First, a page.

Sorbitol vs. Xylitol

What's the Difference?

Sorbitol and Xylitol are both sugar alcohols commonly used as sugar substitutes in various food products. However, they differ in terms of their taste, sweetness level, and potential health benefits. Sorbitol has a slightly sweet taste and is about 60% as sweet as regular sugar. It is often used in sugar-free candies and chewing gums. On the other hand, Xylitol has a similar taste and sweetness level to sugar, making it a popular choice for baking and sweetening beverages. Additionally, Xylitol has been found to have dental benefits, as it can help prevent tooth decay by reducing the growth of harmful bacteria in the mouth. Overall, while both Sorbitol and Xylitol can be used as sugar substitutes, Xylitol offers a closer taste to sugar and potential dental health advantages.


SweetnessLess sweet than sugarAs sweet as sugar
Caloric Content2.6 calories per gram2.4 calories per gram
Dental BenefitsReduces risk of tooth decayReduces risk of tooth decay
MetabolismMetabolized slowlyMetabolized slowly
GI (Glycemic Index)913

Further Detail


Sorbitol and xylitol are two popular sugar substitutes that are widely used in various food products, oral care products, and pharmaceuticals. While both are classified as sugar alcohols, they have distinct attributes that set them apart. In this article, we will delve into the characteristics of sorbitol and xylitol, exploring their similarities and differences, as well as their applications and potential health benefits.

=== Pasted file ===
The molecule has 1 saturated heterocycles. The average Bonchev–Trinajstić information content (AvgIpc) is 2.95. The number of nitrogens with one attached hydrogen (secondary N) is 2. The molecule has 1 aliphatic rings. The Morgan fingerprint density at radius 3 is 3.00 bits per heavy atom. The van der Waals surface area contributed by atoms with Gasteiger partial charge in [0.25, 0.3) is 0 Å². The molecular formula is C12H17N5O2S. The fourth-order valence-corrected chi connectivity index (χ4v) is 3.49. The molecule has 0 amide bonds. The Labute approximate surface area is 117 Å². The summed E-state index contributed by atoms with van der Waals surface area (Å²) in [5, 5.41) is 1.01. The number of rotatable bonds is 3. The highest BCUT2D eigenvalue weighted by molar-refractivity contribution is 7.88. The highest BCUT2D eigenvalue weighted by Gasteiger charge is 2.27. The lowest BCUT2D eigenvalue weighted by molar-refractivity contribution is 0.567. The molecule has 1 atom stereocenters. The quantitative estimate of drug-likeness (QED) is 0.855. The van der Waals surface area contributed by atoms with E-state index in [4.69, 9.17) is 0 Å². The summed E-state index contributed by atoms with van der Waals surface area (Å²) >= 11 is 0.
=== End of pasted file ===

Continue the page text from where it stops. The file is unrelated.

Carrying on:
Chemical Structure and Sweetness

Sorbitol, also known as glucitol, is a sugar alcohol derived from glucose. It has a chemical formula of C6H14O6 and is naturally found in fruits like apples, pears, and peaches. Sorbitol is approximately 60% as sweet as sucrose (table sugar) and has a cooling effect when consumed.

Xylitol, on the other hand, is a sugar alcohol derived from xylose, a sugar found in various fruits and vegetables. Its chemical formula is C5H12O5. Xylitol is considered to be equally as sweet as sucrose, making it a popular sugar substitute in many products. Unlike sorbitol, xylitol does not have a cooling effect when consumed.

Digestibility and Caloric Content

One of the key differences between sorbitol and xylitol lies in their digestibility and caloric content. Sorbitol is partially digested by the body, but it is absorbed slowly in the small intestine. As a result, it has a relatively low glycemic index and provides fewer calories compared to sucrose. However, excessive consumption of sorbitol can have a laxative effect, leading to gastrointestinal discomfort.

Xylitol, on the other hand, is not fully digested by the body. It is absorbed slowly and metabolized independently of insulin, making it suitable for individuals with diabetes. Xylitol has a low glycemic index and provides fewer calories compared to sucrose. Moreover, it has been found to have dental benefits, which we will explore in more detail later in this article.


Sorbitol and xylitol find applications in a wide range of products due to their sweetening properties and other unique characteristics.